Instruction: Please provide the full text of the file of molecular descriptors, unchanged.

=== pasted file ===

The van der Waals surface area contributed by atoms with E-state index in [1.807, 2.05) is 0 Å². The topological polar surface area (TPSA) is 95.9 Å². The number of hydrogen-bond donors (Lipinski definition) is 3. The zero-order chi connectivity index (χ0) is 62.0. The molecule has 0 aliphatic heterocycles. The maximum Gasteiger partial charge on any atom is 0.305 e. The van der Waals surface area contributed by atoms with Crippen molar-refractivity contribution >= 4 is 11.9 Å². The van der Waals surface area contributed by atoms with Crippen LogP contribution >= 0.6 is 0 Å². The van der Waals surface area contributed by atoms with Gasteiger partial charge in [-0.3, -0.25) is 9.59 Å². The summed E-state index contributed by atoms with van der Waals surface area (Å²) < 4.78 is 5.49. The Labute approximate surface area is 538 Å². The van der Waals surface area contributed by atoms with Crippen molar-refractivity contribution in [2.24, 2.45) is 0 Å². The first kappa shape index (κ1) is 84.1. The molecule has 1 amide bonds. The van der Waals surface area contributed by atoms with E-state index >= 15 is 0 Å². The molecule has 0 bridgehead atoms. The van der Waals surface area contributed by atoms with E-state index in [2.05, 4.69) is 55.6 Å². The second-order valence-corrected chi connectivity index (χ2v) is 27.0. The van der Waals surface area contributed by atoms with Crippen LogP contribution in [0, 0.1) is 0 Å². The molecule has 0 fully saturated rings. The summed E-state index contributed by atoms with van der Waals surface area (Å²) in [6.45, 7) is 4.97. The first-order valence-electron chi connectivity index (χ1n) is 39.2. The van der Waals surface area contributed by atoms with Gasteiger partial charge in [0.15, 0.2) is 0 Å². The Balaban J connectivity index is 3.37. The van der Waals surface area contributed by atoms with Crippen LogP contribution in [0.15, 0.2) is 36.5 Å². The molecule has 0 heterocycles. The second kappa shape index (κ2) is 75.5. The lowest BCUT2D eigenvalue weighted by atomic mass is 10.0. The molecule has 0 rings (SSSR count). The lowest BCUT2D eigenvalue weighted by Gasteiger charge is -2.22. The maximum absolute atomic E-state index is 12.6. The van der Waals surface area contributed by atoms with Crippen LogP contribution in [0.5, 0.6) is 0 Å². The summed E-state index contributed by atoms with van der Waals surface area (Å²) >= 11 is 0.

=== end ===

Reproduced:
The van der Waals surface area contributed by atoms with E-state index in [1.807, 2.05) is 0 Å². The topological polar surface area (TPSA) is 95.9 Å². The number of hydrogen-bond donors (Lipinski definition) is 3. The zero-order chi connectivity index (χ0) is 62.0. The molecule has 0 aliphatic heterocycles. The maximum Gasteiger partial charge on any atom is 0.305 e. The van der Waals surface area contributed by atoms with Crippen molar-refractivity contribution >= 4 is 11.9 Å². The van der Waals surface area contributed by atoms with Crippen LogP contribution >= 0.6 is 0 Å². The van der Waals surface area contributed by atoms with Gasteiger partial charge in [-0.3, -0.25) is 9.59 Å². The summed E-state index contributed by atoms with van der Waals surface area (Å²) < 4.78 is 5.49. The Labute approximate surface area is 538 Å². The van der Waals surface area contributed by atoms with Crippen molar-refractivity contribution in [2.24, 2.45) is 0 Å². The first kappa shape index (κ1) is 84.1. The molecule has 1 amide bonds. The van der Waals surface area contributed by atoms with E-state index >= 15 is 0 Å². The molecule has 0 bridgehead atoms. The van der Waals surface area contributed by atoms with E-state index in [2.05, 4.69) is 55.6 Å². The second-order valence-corrected chi connectivity index (χ2v) is 27.0. The van der Waals surface area contributed by atoms with Crippen LogP contribution in [0, 0.1) is 0 Å². The molecule has 0 fully saturated rings. The summed E-state index contributed by atoms with van der Waals surface area (Å²) in [6.45, 7) is 4.97. The first-order valence-electron chi connectivity index (χ1n) is 39.2. The van der Waals surface area contributed by atoms with Gasteiger partial charge in [0.15, 0.2) is 0 Å². The Balaban J connectivity index is 3.37. The van der Waals surface area contributed by atoms with Crippen LogP contribution in [0.15, 0.2) is 36.5 Å². The molecule has 0 heterocycles. The second kappa shape index (κ2) is 75.5. The lowest BCUT2D eigenvalue weighted by atomic mass is 10.0. The molecule has 0 rings (SSSR count). The lowest BCUT2D eigenvalue weighted by Gasteiger charge is -2.22. The maximum absolute atomic E-state index is 12.6. The van der Waals surface area contributed by atoms with Crippen LogP contribution in [0.5, 0.6) is 0 Å². The summed E-state index contributed by atoms with van der Waals surface area (Å²) >= 11 is 0.